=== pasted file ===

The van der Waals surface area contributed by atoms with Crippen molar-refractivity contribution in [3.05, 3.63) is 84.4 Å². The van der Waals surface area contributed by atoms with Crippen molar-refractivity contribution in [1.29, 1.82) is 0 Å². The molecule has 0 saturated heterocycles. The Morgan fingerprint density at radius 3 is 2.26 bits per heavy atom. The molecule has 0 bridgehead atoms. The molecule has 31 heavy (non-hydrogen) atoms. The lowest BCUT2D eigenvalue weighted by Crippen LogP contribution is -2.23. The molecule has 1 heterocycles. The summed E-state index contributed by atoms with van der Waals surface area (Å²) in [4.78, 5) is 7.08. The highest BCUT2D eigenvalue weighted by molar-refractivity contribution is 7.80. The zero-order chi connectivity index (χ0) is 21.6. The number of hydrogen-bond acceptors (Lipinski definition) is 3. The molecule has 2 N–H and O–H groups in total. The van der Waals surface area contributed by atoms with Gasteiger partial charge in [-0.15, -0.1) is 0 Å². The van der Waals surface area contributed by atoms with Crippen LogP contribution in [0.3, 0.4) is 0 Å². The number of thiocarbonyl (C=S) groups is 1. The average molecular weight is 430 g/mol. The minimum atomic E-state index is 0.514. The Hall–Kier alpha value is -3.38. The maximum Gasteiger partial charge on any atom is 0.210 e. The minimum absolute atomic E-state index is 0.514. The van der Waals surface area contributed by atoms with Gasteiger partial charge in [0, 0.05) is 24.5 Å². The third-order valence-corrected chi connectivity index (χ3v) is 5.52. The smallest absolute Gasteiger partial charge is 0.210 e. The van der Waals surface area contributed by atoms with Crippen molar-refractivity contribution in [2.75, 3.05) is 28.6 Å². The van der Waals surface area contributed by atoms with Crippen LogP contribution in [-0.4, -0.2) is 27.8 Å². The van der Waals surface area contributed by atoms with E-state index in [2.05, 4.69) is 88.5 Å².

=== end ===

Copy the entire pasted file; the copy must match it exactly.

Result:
The van der Waals surface area contributed by atoms with Crippen molar-refractivity contribution in [3.05, 3.63) is 84.4 Å². The van der Waals surface area contributed by atoms with Crippen molar-refractivity contribution in [1.29, 1.82) is 0 Å². The molecule has 0 saturated heterocycles. The Morgan fingerprint density at radius 3 is 2.26 bits per heavy atom. The molecule has 0 bridgehead atoms. The molecule has 31 heavy (non-hydrogen) atoms. The lowest BCUT2D eigenvalue weighted by Crippen LogP contribution is -2.23. The molecule has 1 heterocycles. The summed E-state index contributed by atoms with van der Waals surface area (Å²) in [4.78, 5) is 7.08. The highest BCUT2D eigenvalue weighted by molar-refractivity contribution is 7.80. The zero-order chi connectivity index (χ0) is 21.6. The number of hydrogen-bond acceptors (Lipinski definition) is 3. The molecule has 2 N–H and O–H groups in total. The van der Waals surface area contributed by atoms with Gasteiger partial charge in [-0.15, -0.1) is 0 Å². The van der Waals surface area contributed by atoms with Crippen LogP contribution in [0.3, 0.4) is 0 Å². The number of thiocarbonyl (C=S) groups is 1. The average molecular weight is 430 g/mol. The minimum atomic E-state index is 0.514. The Hall–Kier alpha value is -3.38. The maximum Gasteiger partial charge on any atom is 0.210 e. The minimum absolute atomic E-state index is 0.514. The van der Waals surface area contributed by atoms with Gasteiger partial charge in [0, 0.05) is 24.5 Å². The third-order valence-corrected chi connectivity index (χ3v) is 5.52. The smallest absolute Gasteiger partial charge is 0.210 e. The van der Waals surface area contributed by atoms with Crippen molar-refractivity contribution in [2.75, 3.05) is 28.6 Å². The van der Waals surface area contributed by atoms with Crippen LogP contribution in [-0.4, -0.2) is 27.8 Å². The van der Waals surface area contributed by atoms with E-state index in [2.05, 4.69) is 88.5 Å².